While this website focuses its special attention on the Brazos River and its table and canyonlands, the site also examines a larger area and larger story of which the Brazos is a part. This larger area encompasses the headwaters of the Red River and the Colorado River as well as the Brazos. This larger area of canyonlands and tablelands, about three hundred miles in length and fifty to one hundred miles in width, lies along the edge of the Texas High Plains, the Llano Estacado. We call these the Texas Canyonlands.
At the north end of the Texas Canyonlands near Amarillo the Red River headwaters create the majestic Palo Duro and Tule Canyons. On to the south, the Brazos River headwaters wind out of Yellow House Draw near Lubbock and out of the Double Mountain Fork Canyon in Garza County, joining as the river enters the Brazos River Canyonlands in Kent County.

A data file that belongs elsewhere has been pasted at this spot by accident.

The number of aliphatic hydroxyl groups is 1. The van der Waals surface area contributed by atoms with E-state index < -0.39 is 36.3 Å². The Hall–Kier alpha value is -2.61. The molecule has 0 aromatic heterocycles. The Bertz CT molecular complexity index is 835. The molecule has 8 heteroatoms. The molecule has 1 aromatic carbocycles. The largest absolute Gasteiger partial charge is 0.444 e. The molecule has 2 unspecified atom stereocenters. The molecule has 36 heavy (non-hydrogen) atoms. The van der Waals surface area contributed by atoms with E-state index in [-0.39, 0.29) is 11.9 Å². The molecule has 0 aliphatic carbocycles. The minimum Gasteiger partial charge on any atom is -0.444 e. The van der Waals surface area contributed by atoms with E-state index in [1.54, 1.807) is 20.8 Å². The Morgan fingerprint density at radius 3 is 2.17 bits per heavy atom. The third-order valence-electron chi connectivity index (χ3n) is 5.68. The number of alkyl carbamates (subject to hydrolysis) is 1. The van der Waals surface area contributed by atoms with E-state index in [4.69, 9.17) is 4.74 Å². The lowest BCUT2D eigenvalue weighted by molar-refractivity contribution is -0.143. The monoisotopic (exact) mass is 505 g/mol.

Further on south and west along the rim of the Texas High Plains the Colorado River headwaters begin at the “caprock” edges of Dawson and Borden counties, carving out Muchaque Valley and Gail Mountain.
This website relies heavily upon Dan Flores' ideas and information in his books Caprock Canyonlands and Horizontal Yellow. Through his publications, Flores influenced the recognition of this unique land and its formal designation by the USGS as distinct ecoregions.
U. S. Geological Survey
Ecoregions of Texas
Ecological and biological diversity of Texas is enormous. The state contains barrier islands and coastal lowlands, large river floodplain forests, rolling plains and plateaus, forested hills, deserts, and a variety of aquatic habitats.
The Texas Canyonlands area has been designated by the U. S. Geological Survey as two distinct Level IV ecoregion systems: Caprock Canyons, Badlands, and Breaks and Flat Tablelands and Valleys.
To learn more about the ecoregions of Texas and the Texas canyonlands, use the following links to view a map created by the USGS.
brazosrivercanyonlands.com is published by Jim Watson and licensed
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